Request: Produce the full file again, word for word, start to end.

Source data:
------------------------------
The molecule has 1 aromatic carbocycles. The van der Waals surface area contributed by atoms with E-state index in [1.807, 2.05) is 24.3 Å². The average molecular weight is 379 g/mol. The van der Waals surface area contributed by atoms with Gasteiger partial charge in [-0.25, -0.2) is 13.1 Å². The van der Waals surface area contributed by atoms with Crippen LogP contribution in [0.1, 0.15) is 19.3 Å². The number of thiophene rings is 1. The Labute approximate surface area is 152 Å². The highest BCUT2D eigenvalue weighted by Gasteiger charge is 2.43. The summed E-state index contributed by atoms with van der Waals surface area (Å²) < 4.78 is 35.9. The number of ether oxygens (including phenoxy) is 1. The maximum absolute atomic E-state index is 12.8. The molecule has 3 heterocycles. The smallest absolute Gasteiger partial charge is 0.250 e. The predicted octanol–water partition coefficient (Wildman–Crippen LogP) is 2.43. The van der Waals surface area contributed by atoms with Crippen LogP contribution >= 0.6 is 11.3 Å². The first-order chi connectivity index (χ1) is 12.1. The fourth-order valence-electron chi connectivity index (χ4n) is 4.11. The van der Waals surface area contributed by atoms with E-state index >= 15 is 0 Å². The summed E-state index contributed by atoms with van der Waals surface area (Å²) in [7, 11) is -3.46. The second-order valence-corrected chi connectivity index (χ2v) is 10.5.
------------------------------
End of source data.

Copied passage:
The molecule has 1 aromatic carbocycles. The van der Waals surface area contributed by atoms with E-state index in [1.807, 2.05) is 24.3 Å². The average molecular weight is 379 g/mol. The van der Waals surface area contributed by atoms with Gasteiger partial charge in [-0.25, -0.2) is 13.1 Å². The van der Waals surface area contributed by atoms with Crippen LogP contribution in [0.1, 0.15) is 19.3 Å². The number of thiophene rings is 1. The Labute approximate surface area is 152 Å². The highest BCUT2D eigenvalue weighted by Gasteiger charge is 2.43. The summed E-state index contributed by atoms with van der Waals surface area (Å²) < 4.78 is 35.9. The number of ether oxygens (including phenoxy) is 1. The maximum absolute atomic E-state index is 12.8. The molecule has 3 heterocycles. The smallest absolute Gasteiger partial charge is 0.250 e. The predicted octanol–water partition coefficient (Wildman–Crippen LogP) is 2.43. The van der Waals surface area contributed by atoms with Crippen LogP contribution >= 0.6 is 11.3 Å². The first-order chi connectivity index (χ1) is 12.1. The fourth-order valence-electron chi connectivity index (χ4n) is 4.11. The van der Waals surface area contributed by atoms with E-state index >= 15 is 0 Å². The summed E-state index contributed by atoms with van der Waals surface area (Å²) in [7, 11) is -3.46. The second-order valence-corrected chi connectivity index (χ2v) is 10.5.